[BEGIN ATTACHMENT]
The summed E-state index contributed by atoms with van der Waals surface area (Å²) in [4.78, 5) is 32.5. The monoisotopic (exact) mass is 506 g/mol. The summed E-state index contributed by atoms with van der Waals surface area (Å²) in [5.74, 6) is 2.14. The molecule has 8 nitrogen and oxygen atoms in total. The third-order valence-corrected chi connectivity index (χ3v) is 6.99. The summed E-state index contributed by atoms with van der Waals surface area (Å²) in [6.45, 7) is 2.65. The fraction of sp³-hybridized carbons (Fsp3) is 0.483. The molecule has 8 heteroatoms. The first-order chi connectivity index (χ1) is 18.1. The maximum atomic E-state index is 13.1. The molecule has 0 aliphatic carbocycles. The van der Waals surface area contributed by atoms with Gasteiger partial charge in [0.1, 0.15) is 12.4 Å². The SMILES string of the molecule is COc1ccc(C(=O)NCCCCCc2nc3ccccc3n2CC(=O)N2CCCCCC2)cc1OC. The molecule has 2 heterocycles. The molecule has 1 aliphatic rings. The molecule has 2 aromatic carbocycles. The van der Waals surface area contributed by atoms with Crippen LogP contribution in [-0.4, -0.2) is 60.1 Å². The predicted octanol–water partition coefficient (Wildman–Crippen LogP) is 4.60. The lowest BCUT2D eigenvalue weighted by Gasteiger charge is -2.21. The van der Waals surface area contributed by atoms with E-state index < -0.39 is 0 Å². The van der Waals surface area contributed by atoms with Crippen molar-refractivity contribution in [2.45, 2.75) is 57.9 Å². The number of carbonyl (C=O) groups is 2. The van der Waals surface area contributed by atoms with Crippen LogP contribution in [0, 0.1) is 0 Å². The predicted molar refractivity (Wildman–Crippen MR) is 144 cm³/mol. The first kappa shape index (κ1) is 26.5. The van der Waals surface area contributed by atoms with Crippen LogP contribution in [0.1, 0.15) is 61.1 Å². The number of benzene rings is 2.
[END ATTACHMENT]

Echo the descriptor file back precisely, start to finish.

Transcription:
The summed E-state index contributed by atoms with van der Waals surface area (Å²) in [4.78, 5) is 32.5. The monoisotopic (exact) mass is 506 g/mol. The summed E-state index contributed by atoms with van der Waals surface area (Å²) in [5.74, 6) is 2.14. The molecule has 8 nitrogen and oxygen atoms in total. The third-order valence-corrected chi connectivity index (χ3v) is 6.99. The summed E-state index contributed by atoms with van der Waals surface area (Å²) in [6.45, 7) is 2.65. The fraction of sp³-hybridized carbons (Fsp3) is 0.483. The molecule has 8 heteroatoms. The first-order chi connectivity index (χ1) is 18.1. The maximum atomic E-state index is 13.1. The molecule has 0 aliphatic carbocycles. The van der Waals surface area contributed by atoms with Gasteiger partial charge in [0.1, 0.15) is 12.4 Å². The SMILES string of the molecule is COc1ccc(C(=O)NCCCCCc2nc3ccccc3n2CC(=O)N2CCCCCC2)cc1OC. The molecule has 2 heterocycles. The molecule has 1 aliphatic rings. The molecule has 2 aromatic carbocycles. The van der Waals surface area contributed by atoms with Crippen LogP contribution in [-0.4, -0.2) is 60.1 Å². The predicted octanol–water partition coefficient (Wildman–Crippen LogP) is 4.60. The lowest BCUT2D eigenvalue weighted by Gasteiger charge is -2.21. The van der Waals surface area contributed by atoms with E-state index < -0.39 is 0 Å². The van der Waals surface area contributed by atoms with Crippen molar-refractivity contribution in [2.45, 2.75) is 57.9 Å². The number of carbonyl (C=O) groups is 2. The van der Waals surface area contributed by atoms with Crippen LogP contribution in [0, 0.1) is 0 Å². The predicted molar refractivity (Wildman–Crippen MR) is 144 cm³/mol. The first kappa shape index (κ1) is 26.5. The van der Waals surface area contributed by atoms with Crippen LogP contribution in [0.1, 0.15) is 61.1 Å². The number of benzene rings is 2.